5-year note is Treasury 'non grata'

The 5-year Treasury (CBOT:ZFH14) is entering a new phase in its existence. For now it will be measured as to how much of its life will be spent beyond zero interest rate policy (ZIRP). Until now, it was a glass half-full. Now economic agents concentrate on there being more than 3/5th of the current 5-year expected to be buffeted by the potential for policy rate hikes in a process of monetary policy normalization

That normalization of monetary policy will be further challenged by the very strong likelihood that the Fed will be holding onto its massive portfolio, not wanting to take actual losses that can otherwise, through time, be eliminated by allowing the securities to remain on Fed books till maturity. Because of the stimulative effect from these balance sheet holdings, the Fed will be required to count on the policy Fed Funds rate to do even more 'heavy lifting.'

While the Fed will be very interested in convincing economic agents that their intent will be to raise policy rates in due time at a very measured pace, the reality is that at some point, the Fed may be required to play catch-up and will need to use the Fed Funds (CBOT:ZQG14) more aggressively in combating excesses.  This is why the 5-year will have a very hard time of it and why it will suffer relative to the 30-year (CBOT:ZBH14), which itself will benefit from a good chunk of its outstanding being squirreled away in Fed coffers.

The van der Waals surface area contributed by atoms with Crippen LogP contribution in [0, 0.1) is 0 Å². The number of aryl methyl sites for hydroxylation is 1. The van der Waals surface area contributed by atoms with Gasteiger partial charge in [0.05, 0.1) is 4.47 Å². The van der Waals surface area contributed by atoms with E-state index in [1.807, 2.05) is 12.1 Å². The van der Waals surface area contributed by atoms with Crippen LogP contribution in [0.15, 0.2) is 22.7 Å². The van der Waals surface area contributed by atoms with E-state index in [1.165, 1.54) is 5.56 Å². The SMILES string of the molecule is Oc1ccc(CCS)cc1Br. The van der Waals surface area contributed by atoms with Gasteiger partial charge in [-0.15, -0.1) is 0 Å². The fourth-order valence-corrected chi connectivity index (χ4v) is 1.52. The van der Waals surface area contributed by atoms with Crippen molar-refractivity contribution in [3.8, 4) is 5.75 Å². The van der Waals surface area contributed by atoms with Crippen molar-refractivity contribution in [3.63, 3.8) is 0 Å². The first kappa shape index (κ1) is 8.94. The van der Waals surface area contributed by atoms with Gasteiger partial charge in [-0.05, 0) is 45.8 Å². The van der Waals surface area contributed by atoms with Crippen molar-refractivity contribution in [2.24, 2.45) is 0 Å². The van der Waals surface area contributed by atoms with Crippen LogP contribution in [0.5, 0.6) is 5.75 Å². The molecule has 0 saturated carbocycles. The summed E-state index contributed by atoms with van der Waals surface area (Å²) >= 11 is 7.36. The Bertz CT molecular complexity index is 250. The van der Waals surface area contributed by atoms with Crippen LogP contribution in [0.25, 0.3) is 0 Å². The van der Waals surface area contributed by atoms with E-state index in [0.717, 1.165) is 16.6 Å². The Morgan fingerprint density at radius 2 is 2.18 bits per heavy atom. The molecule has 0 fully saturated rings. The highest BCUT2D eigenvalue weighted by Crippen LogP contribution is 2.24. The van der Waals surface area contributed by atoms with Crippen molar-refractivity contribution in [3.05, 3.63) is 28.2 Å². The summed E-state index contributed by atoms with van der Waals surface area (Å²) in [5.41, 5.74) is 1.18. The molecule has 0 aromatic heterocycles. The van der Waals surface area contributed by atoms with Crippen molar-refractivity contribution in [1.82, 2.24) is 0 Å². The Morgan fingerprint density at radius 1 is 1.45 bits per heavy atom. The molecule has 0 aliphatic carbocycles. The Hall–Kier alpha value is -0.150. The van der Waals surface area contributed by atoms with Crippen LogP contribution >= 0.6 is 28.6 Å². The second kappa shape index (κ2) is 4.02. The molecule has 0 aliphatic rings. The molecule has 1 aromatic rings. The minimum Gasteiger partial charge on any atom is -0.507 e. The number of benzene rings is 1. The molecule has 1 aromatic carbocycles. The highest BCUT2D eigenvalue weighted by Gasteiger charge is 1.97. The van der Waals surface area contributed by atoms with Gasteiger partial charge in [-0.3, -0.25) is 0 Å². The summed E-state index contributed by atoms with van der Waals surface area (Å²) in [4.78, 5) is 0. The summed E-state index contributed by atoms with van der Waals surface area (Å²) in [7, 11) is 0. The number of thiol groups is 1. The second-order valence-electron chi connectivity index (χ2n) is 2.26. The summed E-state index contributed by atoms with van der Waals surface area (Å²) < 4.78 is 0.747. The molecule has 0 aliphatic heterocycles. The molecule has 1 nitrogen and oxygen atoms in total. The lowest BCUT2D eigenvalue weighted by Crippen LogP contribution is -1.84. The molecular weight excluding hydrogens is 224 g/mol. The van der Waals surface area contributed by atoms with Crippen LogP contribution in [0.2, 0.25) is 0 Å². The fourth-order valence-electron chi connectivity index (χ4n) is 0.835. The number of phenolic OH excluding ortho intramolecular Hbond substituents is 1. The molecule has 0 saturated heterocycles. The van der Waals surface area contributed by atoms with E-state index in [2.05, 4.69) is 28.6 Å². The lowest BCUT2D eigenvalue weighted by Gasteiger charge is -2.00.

About the Author

Martin McGuire, managing director at TJM Institutional Services

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